Mileage. Exhibition where everything must be moved one inch in the same direction per hour. Onto. Artworks can only be seen or heard if public is there to hold it up, plug it in, turn it on. Neither Either. Art by people not yet making art alongside art by people no longer making art. Beafter. Before and After. Afterfore.
I Can’t Stand It (Square Foot Living). Rent just enough space for you to stand in. The higher the rent the shorter the stay. Inserts (Square Foot Show). Occupy a square foot in every major art institution in the world (sanctioned or unsanctioned) (demarcated or unmarked) (temporary or permanent). Start a Biennale titled Once In A Lifetime.
Standing Under Mis. Moments of misunderstanding that might befall you. Tait Toit. Hand over mouth and over head. The Quiet in the Land. Scream inside luxury rental cars. Film from the outside. Foe friend. ‘You and I’ by Rick James and Martin Buber. Dance to the book and stare at the song. Dot Dash Kafka. The Metamorphosis in Morse Code. Twister. Sound work with only low frequencies played back only on tweeters. Woof Woofer. Sound of dogs in sub-woofers. Soundcheck. Cheque made out to Sound for 0 db. Laugh all the way to the bank.
Eraser. Q. What do you have to say? A. What I have to say is the sum of all that has been said so far and all that will be said after I finish what I am saying now. Titler. Write an untitled text on the importance of titles. Mouthscapes. Every book is a failure to open the mouth. Every mouth is a failure to open the book. You can have it both ways. Rerase. Q. What has impacted you the most thus far? A. Everything that has been said up until now and everything that will be said after I finish.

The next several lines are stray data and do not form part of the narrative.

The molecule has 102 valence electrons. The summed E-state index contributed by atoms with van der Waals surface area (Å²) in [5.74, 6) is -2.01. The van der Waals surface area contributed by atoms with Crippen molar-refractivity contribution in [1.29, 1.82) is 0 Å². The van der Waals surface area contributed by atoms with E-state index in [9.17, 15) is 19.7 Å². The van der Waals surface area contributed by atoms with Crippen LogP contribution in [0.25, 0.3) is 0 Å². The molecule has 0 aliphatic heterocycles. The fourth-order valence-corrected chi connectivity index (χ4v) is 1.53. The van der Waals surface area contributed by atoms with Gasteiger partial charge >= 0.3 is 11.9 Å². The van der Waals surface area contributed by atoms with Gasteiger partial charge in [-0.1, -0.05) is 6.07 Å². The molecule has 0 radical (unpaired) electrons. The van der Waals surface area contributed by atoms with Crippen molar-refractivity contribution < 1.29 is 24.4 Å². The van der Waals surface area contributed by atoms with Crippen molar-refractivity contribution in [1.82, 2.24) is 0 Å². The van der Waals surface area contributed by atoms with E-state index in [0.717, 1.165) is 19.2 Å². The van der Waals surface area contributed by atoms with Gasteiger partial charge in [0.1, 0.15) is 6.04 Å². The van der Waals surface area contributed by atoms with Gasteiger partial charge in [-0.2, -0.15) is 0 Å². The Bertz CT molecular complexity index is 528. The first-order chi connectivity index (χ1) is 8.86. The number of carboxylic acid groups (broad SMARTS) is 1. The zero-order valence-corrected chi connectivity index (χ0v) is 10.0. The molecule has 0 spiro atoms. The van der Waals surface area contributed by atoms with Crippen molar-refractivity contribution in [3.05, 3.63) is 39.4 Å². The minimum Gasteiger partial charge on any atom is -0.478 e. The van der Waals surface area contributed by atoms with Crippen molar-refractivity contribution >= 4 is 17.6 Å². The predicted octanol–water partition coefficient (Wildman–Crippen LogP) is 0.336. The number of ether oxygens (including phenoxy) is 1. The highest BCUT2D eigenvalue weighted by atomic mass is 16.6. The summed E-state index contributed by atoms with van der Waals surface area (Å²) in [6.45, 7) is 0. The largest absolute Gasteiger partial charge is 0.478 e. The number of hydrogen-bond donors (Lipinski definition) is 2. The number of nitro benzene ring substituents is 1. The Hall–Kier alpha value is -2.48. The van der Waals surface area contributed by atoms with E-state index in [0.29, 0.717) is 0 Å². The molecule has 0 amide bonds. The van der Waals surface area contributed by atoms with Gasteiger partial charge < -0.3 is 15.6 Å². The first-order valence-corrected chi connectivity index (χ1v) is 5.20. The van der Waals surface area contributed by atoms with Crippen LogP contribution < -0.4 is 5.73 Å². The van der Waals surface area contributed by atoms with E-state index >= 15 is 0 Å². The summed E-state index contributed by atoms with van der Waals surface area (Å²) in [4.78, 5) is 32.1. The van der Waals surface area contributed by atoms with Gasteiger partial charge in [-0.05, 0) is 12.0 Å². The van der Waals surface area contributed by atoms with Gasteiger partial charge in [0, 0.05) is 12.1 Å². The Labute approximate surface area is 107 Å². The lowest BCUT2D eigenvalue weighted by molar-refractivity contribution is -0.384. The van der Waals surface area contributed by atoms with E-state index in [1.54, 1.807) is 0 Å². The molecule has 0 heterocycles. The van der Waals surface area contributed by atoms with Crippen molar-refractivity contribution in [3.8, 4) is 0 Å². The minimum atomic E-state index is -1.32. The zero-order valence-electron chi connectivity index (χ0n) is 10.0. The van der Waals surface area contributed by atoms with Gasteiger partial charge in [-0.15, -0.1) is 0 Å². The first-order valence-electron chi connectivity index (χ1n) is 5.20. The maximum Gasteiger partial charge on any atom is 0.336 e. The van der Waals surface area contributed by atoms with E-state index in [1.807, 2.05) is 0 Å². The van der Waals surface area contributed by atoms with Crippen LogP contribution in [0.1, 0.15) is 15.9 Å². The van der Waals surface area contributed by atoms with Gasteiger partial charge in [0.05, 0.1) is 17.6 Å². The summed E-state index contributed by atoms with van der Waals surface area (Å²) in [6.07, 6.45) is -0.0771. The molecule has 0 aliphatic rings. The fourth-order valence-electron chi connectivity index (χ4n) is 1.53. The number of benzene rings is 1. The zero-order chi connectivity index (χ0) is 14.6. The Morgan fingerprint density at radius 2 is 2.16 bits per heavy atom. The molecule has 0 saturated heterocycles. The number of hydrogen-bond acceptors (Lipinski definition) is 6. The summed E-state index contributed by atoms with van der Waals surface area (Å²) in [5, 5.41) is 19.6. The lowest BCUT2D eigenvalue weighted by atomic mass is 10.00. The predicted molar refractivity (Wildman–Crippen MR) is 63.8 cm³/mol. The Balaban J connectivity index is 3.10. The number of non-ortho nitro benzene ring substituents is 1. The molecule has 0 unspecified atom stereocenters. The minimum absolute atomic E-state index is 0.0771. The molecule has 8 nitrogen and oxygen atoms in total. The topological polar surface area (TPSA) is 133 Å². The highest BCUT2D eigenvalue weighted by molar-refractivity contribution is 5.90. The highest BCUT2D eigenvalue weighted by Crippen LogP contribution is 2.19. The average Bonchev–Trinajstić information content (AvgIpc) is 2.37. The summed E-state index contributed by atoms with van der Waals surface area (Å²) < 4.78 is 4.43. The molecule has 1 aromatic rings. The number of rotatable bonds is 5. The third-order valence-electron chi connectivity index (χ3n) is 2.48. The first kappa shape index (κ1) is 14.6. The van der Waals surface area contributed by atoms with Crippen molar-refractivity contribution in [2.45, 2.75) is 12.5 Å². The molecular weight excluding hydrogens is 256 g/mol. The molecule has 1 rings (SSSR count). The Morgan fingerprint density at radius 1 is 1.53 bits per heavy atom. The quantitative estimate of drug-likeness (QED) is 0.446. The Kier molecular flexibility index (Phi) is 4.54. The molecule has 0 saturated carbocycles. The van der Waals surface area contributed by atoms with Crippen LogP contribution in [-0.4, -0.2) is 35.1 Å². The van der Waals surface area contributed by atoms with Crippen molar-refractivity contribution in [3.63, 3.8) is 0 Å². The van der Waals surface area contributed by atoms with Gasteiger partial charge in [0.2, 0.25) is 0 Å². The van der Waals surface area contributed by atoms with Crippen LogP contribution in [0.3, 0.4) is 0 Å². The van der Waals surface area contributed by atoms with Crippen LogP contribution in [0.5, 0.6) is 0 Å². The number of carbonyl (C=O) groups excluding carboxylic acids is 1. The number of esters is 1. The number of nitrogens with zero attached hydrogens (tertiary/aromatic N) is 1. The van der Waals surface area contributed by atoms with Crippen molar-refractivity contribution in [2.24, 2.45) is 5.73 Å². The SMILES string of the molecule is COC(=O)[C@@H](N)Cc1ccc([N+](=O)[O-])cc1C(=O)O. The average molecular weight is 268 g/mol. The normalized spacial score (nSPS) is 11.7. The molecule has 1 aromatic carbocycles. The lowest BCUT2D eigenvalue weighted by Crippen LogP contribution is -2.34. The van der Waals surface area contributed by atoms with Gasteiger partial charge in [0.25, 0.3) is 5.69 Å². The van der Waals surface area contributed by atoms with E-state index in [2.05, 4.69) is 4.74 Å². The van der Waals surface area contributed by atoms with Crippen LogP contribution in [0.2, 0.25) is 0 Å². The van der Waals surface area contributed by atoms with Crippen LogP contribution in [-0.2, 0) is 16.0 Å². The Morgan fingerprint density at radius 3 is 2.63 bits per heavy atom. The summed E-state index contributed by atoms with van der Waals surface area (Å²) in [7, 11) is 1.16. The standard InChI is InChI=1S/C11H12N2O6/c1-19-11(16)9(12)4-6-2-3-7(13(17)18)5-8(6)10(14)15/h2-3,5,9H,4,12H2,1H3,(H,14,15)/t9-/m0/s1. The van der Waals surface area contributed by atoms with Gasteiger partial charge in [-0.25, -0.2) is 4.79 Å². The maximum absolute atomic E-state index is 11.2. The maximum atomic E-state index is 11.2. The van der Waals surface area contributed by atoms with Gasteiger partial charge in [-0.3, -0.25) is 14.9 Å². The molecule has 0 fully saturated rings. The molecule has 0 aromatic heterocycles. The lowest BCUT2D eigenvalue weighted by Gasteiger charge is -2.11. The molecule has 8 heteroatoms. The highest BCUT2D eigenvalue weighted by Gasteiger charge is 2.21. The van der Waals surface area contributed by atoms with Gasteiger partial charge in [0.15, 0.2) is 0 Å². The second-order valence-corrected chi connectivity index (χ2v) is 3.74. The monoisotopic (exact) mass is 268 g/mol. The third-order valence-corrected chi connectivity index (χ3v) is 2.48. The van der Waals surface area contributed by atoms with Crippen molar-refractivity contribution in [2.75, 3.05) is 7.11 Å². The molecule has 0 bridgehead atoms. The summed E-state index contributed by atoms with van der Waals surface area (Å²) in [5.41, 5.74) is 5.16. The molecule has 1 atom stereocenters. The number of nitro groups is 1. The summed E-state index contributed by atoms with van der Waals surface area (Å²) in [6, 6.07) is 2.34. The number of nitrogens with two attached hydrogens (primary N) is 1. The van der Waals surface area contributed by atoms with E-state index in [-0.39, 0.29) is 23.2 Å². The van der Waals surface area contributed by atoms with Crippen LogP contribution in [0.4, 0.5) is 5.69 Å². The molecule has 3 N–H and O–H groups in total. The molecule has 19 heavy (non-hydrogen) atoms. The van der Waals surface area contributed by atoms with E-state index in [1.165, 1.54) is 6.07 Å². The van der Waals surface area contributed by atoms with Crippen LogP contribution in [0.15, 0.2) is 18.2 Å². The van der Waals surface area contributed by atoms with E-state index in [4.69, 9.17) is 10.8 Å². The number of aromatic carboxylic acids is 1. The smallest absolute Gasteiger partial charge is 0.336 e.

Christof Migone lives in Toronto and teaches at Western University in London, Ontario. A book compiling his writings on sound art, Sonic Somatic: Performances of the Unsound Body was published in 2012 by Errant Bodies Press. He is currently curating You And I Are Water Earth Fire Air Of Life And Death, a 12-year long project. He runs Squint Press, a small press with a sonic bent.
1 Edouard Levé, Autoportrait, trans. Lorin Stein (London: Dalkey Archive Press, 2012 , 55). The word ‘beaucoup’ is left untranslated. Parts of this text have an affinity with another Levé book, Works, which consists entirely of a list of ideas that were ‘conceived but not brought into being’ (trans. Jan Steyn, London: Dalkey Archive Press, 2014 ). The ideas are numbered, and they total 533; e.g. #513: ‘A website shows the architectural plans of an embassy for extraterrestials.’
2 Kate Zambreno, Appendix Project (South Pasadena: Semiotext(e), 2019, 53).
3 Roman Opalka would never finish a painting without having a new one of his life-long number series started. Each painting being a detail of the overarching serial titled 1 – ∞, ‘I want to avoid the risk of having my death finish the oeuvre […] on a completed Detail which would mean the failure of having the finished defined by the unfinished.’ Roman Opalka, Opalka 1965 /1 – ∞ (Paris: La Hune/Flammarion, 1992, 42). Translation mine.
4 Kathleen Stewart, Ordinary Affects (Durham: Duke University Press, 2007, 127).